Licensing is prevalent in the toy industry. While Germany has a somewhat lower reliance on licensed products versus other countries, in many major toy markets including the USA, UK, France, Spain and Italy, licensing is a critical part of the toy industry. In some of these markets, licensed toys make up as much as 25% of the total market.
I previously worked on many large brands, both toy industry brands and brands from outside the toy industry which lend themselves to toys. I have also conducted hundreds of research focus groups with consumers looking at issues relating to licensing. This experience has shown me that consumers embrace licensed products because they feature known, familiar & trusted brands, as well as those super-hot licenses which at certain times are the must have items.
What Disney made right by acquiring Lucasfilm/Star Wars
Furthermore, if we look at the major trend/happenings in the last few years relating to licensing and the toy industry, we need look no further than Disney’s acquisition of Lucasfilm/Star Wars and Marvel. These two acquisitions bring some of the most "toyetic" licenses around under one roof. In fact, I would argue that Star Wars is the ultimate "toyetic" license, with such a vast array of strong characters, good versus bad theming, vehicles, weapons, action etc. These mighty properties previously competed and the movie slate thus was some years very strong and other year very weak. This created a major problem for the toy industry as a whole, because things become difficult when a bad year follows a good year – and a weak movie slate can be the difference between a year where the market is plus 5% or minus 5%. With a combined approach, the movie slate automatically becomes more balanced as the corporation seeks to balance out revenues on a year by year basis. I see this being the major driver of 5 years of strong performance for the toy industry.
6 Tips on how toy companies can benefit from toy licenses
So having looked at licensing overall, the question becomes how can individual companies take best advantage of the opportunities. Here are some points to consider:
- Strong licenses are usually an easy/easier sell to retail, so having licensed products in your portfolio should help you ensure retail support for your company as a whole.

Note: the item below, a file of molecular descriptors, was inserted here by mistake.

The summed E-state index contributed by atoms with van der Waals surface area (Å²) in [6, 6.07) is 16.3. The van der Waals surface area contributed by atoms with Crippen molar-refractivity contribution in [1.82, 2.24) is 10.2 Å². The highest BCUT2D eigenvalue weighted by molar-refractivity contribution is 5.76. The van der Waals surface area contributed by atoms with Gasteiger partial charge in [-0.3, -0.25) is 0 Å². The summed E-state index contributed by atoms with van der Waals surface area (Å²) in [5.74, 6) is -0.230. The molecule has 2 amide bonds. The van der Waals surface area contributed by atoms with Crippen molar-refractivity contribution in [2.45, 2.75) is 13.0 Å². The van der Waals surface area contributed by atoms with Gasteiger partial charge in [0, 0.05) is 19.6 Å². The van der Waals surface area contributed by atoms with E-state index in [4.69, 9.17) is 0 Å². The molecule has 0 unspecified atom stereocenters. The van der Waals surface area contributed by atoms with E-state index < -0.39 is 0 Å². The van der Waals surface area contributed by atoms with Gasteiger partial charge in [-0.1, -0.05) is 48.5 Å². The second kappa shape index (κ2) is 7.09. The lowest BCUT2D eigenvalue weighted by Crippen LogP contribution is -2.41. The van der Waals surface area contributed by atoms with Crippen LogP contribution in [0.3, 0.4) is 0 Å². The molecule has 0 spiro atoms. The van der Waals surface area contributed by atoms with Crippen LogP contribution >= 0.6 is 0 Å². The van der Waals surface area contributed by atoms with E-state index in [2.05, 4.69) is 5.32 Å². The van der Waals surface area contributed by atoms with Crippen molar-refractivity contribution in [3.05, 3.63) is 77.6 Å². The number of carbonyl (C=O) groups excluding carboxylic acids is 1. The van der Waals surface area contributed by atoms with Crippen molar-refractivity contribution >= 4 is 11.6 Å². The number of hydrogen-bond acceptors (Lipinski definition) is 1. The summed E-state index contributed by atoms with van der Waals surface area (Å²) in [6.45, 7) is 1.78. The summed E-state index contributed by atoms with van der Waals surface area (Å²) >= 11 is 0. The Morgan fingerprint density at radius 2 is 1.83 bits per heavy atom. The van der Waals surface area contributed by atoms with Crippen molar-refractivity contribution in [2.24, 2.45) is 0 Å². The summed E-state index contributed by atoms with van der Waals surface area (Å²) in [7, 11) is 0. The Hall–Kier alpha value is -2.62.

- Not all licensed perform at retail, and not all products work, so be wary of ‘betting the house’ on any one licensed initiative.
- Successful toy companies tend to leverage must have licensed products to ensure their own brands/products are listed as well – because while licensed products may drive sales, they don’t tend to drive high levels of profit. A balanced approach can deliver strong sales and profits.
- Beware of "slicensing" – this refers to the situation where license owners grant rights in overlapping/directly competitive areas to two or more companies. The reality is that the retailer only needs so many products per license per category, so beware of incurring high minimum guarantee payments for a sales opportunity that has been over licensed.
- Be clear what rights you are & aren’t getting. For instance, at various times in the past I have worked with TV gameshows, which can often drive strong sales of board games & other products based on the TV game show in question. However, with many of these programs, the TV show host is as important to the potential sales of toy/game products as the brand itself, and these hosts are often very expensive. So a good licensing deal would deliver both brand and host image rights in the same deal. This applies in other ways e.g. if your product features sound, music or video beware of content licensing & ensure your licensing deal delivers exactly what you need.
- Consider the brand lifecycle of the license you are looking at. Some licenses are perennial i.e. they never fade away - Disney would be a classic example of this for instance. Some licenses though come and go e.g. a movie driven property will come and go in line with cinema/dvd releases, and is likely to have quiet years in between versions. Also, some brands/properties burn very brightly quickly, before fading away. Products which sell forever tend to be slightly lower sellers, but are more consistent. Hot licenses drive strong sales, but usually either die off or level off at a lower level of sales. This kind of bright burning star product can leave toy companies with stock problems if a sudden fade occurs. The critical factor here is to select the right type of licenses for the right type of company. If you are a small and nimble company, you may be able to get in and out quick enough to take advantage of bright burning licenses, and may be able to make sufficient sales in only one or two selling cycles. For larger or slower companies, this ‘in and out’ approach may not work for you. The trick is to pick the right type of license for your company…most often when I have seen a disastrous licensing initiative for a toy company it went wrong because either the license failed and they bet the house on it or else it was fundamentally the wrong type of license for them.
So the reality is that licensing can be lucrative and can make selling in to retailers easier. However, it does come with risks and steps should be taken to ensure you have a strategy that works towards long term success.